The Best Method for Cleaning Limestone

Cheryl Waters Likins

Office buildings, cultural venues and even private residences have limestone exteriors, floors and unique features. Limestone lasts for years if properly maintained. However, due to normal wear, the environment and stains, limestone begins to look dull and discolored.

Whether you maintain limestone flooring yourself or hire a professional to refinish the exterior of an office building, limestone has the potential to provide years of attractive durability. The right approaches to cleaning and maintenance yield the best results.

Contact a Professional

Contact a professional for assistance with large, exterior jobs or interior ones with significant damage. Routine cleaning of interior home flooring and fixtures poses few, if any, challenges. Limestone does require the right approach to keep it looking as good as the day you purchased it. In its natural state, limestone appears to have tiny holes or indentations. However, larger holes should be filled and refinished by a professional. Sometimes limestone floor tiles may be uneven, which allows more dirt to seep in between the tiles. A professional can grind down the surface to expose the undamaged part of the tiles and then reseat them. The stone professional may also use a special sealant to protect and preserve the limestone (see Reference 1).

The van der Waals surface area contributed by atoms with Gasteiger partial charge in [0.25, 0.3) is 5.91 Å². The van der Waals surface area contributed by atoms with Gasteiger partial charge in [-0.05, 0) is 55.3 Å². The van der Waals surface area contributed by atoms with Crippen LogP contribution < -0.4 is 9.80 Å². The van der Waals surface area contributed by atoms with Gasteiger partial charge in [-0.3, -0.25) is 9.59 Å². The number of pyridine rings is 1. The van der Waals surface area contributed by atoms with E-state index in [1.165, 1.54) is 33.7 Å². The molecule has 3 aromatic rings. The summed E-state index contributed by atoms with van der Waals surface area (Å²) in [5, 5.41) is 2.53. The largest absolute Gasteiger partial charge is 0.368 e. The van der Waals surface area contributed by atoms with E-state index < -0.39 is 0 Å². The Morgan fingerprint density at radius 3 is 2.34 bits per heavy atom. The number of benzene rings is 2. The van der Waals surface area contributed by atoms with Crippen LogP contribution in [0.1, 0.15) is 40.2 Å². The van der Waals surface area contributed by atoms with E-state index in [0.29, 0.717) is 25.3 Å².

Choose the Right Products

Use a non-acidic, neutral-pH cleaning product specifically designed for natural stone. While natural stone offers a durable alternative to other materials, limestone does require proper care, so that it retains its original beauty and luster. Do not use acidic natural substances such as lemon juice or vinegar. In addition, avoid using acid-containing cleaning products intended for bathroom tubs, tile and grout. These products are too harsh for your limestone. Rinse and thoroughly dry surfaces after cleaning.

Keep Limestone Looking Good

Regularly dust your limestone flooring or fixtures using a soft cloth or dust mop. Immediately clean up spills to prevent staining. Use a weak bleach and water solution to remove algae and moss from limestone surfaces outdoors in pool or patio areas. Rinse with clear water. If you have limestone flooring, consider using area rugs for high-traffic areas. To maintain your limestone over the long term, hire a professional to deep-clean flooring and fixtures once per year (see Reference 2).